Necrotizing fasciitis: literature review of contemporary strategies for diagnosing and management with three case reports: torso, abdominal wall, upper and lower limbsReportar como inadecuado




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World Journal of Emergency Surgery

, 6:46

First Online: 23 December 2011Received: 29 July 2011Accepted: 23 December 2011

Abstract

Necrotizing fasciitis NF is an uncommon soft tissue infection, usually caused by toxin-producing virulent bacteria. It is characterized by widespread fascial necrosis primarily caused by Streptococcus hemolyticus. Shortly after the onset of the disease, patients become colonized with their own aerobic and anaerobic microflora from the gastrointestinal and-or urogenital tracts. Early diagnosis with aggressive multidisciplinary treatment is mandatory. We describe three clinical cases with NF. The first is a 69 years old man with diabetes mellitus type II, who presented with NF on the posterior chest wall, shoulder and arm. He was admitted to the intensive care unit ICU with a clinical picture of severe sepsis. Outpatient treatment and early surgical debridement of the affected zones inside 3 hours after admittance and critical care therapy were performed. The second case is of a 63 years old paraplegic man with diabetes mellitus type I. Pressure sores and perineal abscesses progressed to Fournier-s gangrene of the perineum and scrotum. He had NF of the anterior abdominal wall and the right thigh. Outpatient treatment and early surgical debridement of the affected zones inside 6 hour after admittance and critical care therapy were performed. The third patient was a 56 year old man who had NF of the anterior abdominal wall, flank and retroperitoneal space. He had an operation of the direct inguinal hernia, which was complicated with a bowel perforation and secondary peritonitis. After establishing the diagnosis of NF of the abdominal wall and retroperitoneal space RS, he was transferred to the ICU. There he first received intensive care therapy, after which emergency surgical debridement of the abdominal wall, left colectomy, and extensive debridement of the RS were done 72 hours after operation of inquinal hernia. On average, 4 serial debridements were performed in each patient. The median of serial debridement in all three cases was four times. Other intensive care therapy with a combination of antibiotics and adjuvant hyperbaric oxygen therapy HBOT was applied during the treatment. After stabilization of soft tissue wounds and the formation of fresh granulation tissue, soft tissue defect were reconstructed using simple to complex reconstructive methods.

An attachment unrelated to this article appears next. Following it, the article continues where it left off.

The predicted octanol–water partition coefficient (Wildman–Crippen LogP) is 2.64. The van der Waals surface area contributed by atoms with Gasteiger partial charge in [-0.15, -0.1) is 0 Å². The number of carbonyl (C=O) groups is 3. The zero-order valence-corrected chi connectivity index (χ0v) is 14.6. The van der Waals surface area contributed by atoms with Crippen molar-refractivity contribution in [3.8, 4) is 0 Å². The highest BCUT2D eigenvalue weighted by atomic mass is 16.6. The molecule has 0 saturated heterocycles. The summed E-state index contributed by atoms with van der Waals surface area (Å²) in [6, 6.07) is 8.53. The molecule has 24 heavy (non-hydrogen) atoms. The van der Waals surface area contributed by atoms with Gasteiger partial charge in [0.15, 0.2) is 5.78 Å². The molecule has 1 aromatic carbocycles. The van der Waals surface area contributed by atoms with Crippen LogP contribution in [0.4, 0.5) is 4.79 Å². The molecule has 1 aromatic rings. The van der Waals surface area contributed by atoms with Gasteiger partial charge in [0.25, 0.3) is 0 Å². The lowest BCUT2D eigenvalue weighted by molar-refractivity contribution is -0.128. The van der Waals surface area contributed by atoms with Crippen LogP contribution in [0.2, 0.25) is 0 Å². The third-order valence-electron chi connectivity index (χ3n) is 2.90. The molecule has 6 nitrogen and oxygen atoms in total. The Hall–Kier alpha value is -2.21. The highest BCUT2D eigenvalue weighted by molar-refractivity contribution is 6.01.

AbbreviationsABantibiotics

ATAatmospheres absolute pressure

AWabdominal wall AWD: abdominal wall defect

CRPC-reactive protein

CWchest wall

DMDiabetes mellitus

GPGeneral practitioner

HBOTHyperbaric oxygen therapy

ICUIntensive care unit

LRINEClaboratory risk indictor for necrotizing fasciitis

MODSmultiple organ dysfunction syndrome

MRSAmeticillin resistant Staphylococcus aureus

NFNecrotizing fasciitis

NSTIsNecrotizing soft tissue infections

PMNsPolymorphonuclear neutrophils

RSretroperitineal space

SGskin graft

SIRSsystemic inflammatory response syndrome

SSTIsSkin and soft tissue infections

TNPTopical negative pressure.

Electronic supplementary materialThe online version of this article doi:10.1186-1749-7922-6-46 contains supplementary material, which is available to authorized users.

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Autor: Zdravko Roje - Željka Roje - Dario Matić - Davor Librenjak - Stjepan Dokuzović - Josip Varvodić

Fuente: https://link.springer.com/







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